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Benefits of having Lean Muscle Mass

Muscle and fat differ in density and I would rather have 1kg of lean, dense muscle tissue inside my body than 1kg of gelatinous, bulky fat (as I’m sure you would too!)

There are many benefits of having MORE lean muscle mass.

These include:

  • Reducing your risk of injury
  • Decreased body fat
  • Improve bone density
  • Improving your blood glucose control and insulin sensitivity
  • Increase strength
  • Increase performance output
  • Increase power and endurance
  • Increase mobility and balance
  • Increase metabolic efficiency
  • Improves ENERGY and the way you feel
  • Create a leaner and tighter physique

So how do you build lean muscle mass?

The key = consistency.

  1. Increase your resistance training to 2-4 times a week (follow a plan)
  2. Ensure you are meeting your daily protein intake
  3. Eat an abundance of vitamins and minerals from nutrient-dense foods
  4. Minimise long, intense cardio

If you want to learn more, email me for a chat! 🙂

How to stay on track over Easter

My clients and I train hard all year round for our health and fitness goals. I know how hard it is to stay on track and grind every day. But we do it because we have a set goal in mind, and a passion for training. So when it comes to the holidays, how can we enjoy ourselves and not ruin all the hard work we have been putting in? Can you fully relax over the holiday? Will all your hard work come undone?

Heres what to do:

1. BE ORGANISED

Are you going away over the break? Have you got a few social plans lined up? Will you be eating out a lot? These are the questions you need to ask BEFORE you go into the weekend. Most of my clients track their macro so my solution is to plan ahead.

If you know you are having breakfast and lunch at home and going our for dinner, pre-plan your food ahead of time. Make sure your breakfast and lunch have high sources of quality protein, fats and carbs. If you know the restaurant you are going to, look at the menu in advance to roughly enter in your dinner. That way you can make a few adjustments to the remainder of your day if you need to.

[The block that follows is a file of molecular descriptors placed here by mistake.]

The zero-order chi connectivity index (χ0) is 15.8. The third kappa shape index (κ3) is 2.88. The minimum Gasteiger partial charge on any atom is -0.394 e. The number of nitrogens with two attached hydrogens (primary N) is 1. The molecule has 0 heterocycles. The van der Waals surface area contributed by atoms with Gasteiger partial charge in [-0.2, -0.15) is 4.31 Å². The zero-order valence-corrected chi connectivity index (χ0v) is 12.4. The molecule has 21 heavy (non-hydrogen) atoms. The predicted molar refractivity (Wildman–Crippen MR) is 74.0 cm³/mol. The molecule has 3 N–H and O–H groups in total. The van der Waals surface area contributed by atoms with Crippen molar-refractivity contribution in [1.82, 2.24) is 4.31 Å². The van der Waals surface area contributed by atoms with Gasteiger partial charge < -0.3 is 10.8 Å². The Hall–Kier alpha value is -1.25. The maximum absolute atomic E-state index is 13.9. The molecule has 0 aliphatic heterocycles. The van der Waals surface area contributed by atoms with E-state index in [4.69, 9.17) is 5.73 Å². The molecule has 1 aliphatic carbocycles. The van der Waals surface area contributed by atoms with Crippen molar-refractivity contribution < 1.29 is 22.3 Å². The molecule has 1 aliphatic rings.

If you are traveling or staying out of town, again, be as organised as possible. Bring protein powders, and snacks that are suitable to your macro goals. You can buy pre-made salads from the supermarkets, and add extra protein like canned tuna or chicken to create a meal.

Fail to plan, plan to fail.

2. BE REALISTIC

If you have a sweet tooth like me, you know you’re going to want an Easter egg (or two). You are allowed! The beauty of flexible dieting is that you can enjoy ALL foods without feeling guilty. Just be sure to enter your desired chocolate into your food diary at the start of the day, so as to not go over by the end.

3. HOLD YOURSELF ACCOUNTABLE

This is my biggest tip and this applies all year round. The only person who puts food in your mouth, IS YOU. It is human nature to shift the blame to others but you are responsible for your own actions. Do not blame others for your inability to say NO. Remember, you have a plan, and a goal that you need to achieve! No amount of ‘peer pressure’ or negative talk should steer you from that path. Prioritise what is more important to YOU!

4. KEEP MOVING

You cannot out train a bad diet. So if you decide to go all out and over indulge, smashing a 3 hour workout the following day isn’t going to make up for it. Instead, stay moving the entire weekend, to allow for the small increase in calories you may have. If you train in a gym, know that there will be Holiday Hours (most will be closed Good Friday and Easter Sunday).

You are allowed to move your body and feel good! It isn’t a bad thing to want to train over the weekend, in fact is is GOOD for you to move your body every day, no matter what day it is. On your training days, make sure you are still giving your 100% in the gym. On your rest/recovery days, still try to ‘move’ your body for 30-45mins on top of your daily activities. This could mean a light walk/jog/swim or even taking the kids/your partner down to the park to have a run around. Be creative but most importantly, have fun!